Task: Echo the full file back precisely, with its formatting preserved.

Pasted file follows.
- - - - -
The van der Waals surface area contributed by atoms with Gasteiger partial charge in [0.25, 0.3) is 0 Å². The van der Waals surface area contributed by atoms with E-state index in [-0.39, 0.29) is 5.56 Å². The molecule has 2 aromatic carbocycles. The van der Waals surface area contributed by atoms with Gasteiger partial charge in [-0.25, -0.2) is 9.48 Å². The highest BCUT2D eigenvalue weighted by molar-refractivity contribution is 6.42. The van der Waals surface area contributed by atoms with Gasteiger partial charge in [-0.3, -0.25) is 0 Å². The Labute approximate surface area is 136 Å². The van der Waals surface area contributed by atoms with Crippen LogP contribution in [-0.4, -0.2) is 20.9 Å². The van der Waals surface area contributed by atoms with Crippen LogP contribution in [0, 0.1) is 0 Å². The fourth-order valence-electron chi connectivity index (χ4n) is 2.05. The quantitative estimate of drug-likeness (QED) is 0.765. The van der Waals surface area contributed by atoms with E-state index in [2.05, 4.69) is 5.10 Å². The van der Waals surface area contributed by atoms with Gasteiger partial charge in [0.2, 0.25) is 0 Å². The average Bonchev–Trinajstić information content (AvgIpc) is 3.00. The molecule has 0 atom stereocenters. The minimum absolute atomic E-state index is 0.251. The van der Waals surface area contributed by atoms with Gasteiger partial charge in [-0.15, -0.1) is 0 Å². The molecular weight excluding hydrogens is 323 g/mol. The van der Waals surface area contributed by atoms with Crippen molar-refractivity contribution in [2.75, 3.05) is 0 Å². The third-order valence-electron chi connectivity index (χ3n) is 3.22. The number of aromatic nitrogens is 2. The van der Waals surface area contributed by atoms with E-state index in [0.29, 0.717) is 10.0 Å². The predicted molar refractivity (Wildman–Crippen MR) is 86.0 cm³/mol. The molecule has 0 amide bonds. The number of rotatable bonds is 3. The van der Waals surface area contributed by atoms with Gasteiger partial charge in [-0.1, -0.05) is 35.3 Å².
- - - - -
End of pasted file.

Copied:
The van der Waals surface area contributed by atoms with Gasteiger partial charge in [0.25, 0.3) is 0 Å². The van der Waals surface area contributed by atoms with E-state index in [-0.39, 0.29) is 5.56 Å². The molecule has 2 aromatic carbocycles. The van der Waals surface area contributed by atoms with Gasteiger partial charge in [-0.25, -0.2) is 9.48 Å². The highest BCUT2D eigenvalue weighted by molar-refractivity contribution is 6.42. The van der Waals surface area contributed by atoms with Gasteiger partial charge in [-0.3, -0.25) is 0 Å². The Labute approximate surface area is 136 Å². The van der Waals surface area contributed by atoms with Crippen LogP contribution in [-0.4, -0.2) is 20.9 Å². The van der Waals surface area contributed by atoms with Crippen LogP contribution in [0, 0.1) is 0 Å². The fourth-order valence-electron chi connectivity index (χ4n) is 2.05. The quantitative estimate of drug-likeness (QED) is 0.765. The van der Waals surface area contributed by atoms with E-state index in [2.05, 4.69) is 5.10 Å². The van der Waals surface area contributed by atoms with Gasteiger partial charge in [0.2, 0.25) is 0 Å². The average Bonchev–Trinajstić information content (AvgIpc) is 3.00. The molecule has 0 atom stereocenters. The minimum absolute atomic E-state index is 0.251. The van der Waals surface area contributed by atoms with Gasteiger partial charge in [-0.15, -0.1) is 0 Å². The molecular weight excluding hydrogens is 323 g/mol. The van der Waals surface area contributed by atoms with Crippen molar-refractivity contribution in [2.75, 3.05) is 0 Å². The third-order valence-electron chi connectivity index (χ3n) is 3.22. The number of aromatic nitrogens is 2. The van der Waals surface area contributed by atoms with E-state index in [0.29, 0.717) is 10.0 Å². The predicted molar refractivity (Wildman–Crippen MR) is 86.0 cm³/mol. The molecule has 0 amide bonds. The number of rotatable bonds is 3. The van der Waals surface area contributed by atoms with Gasteiger partial charge in [-0.1, -0.05) is 35.3 Å².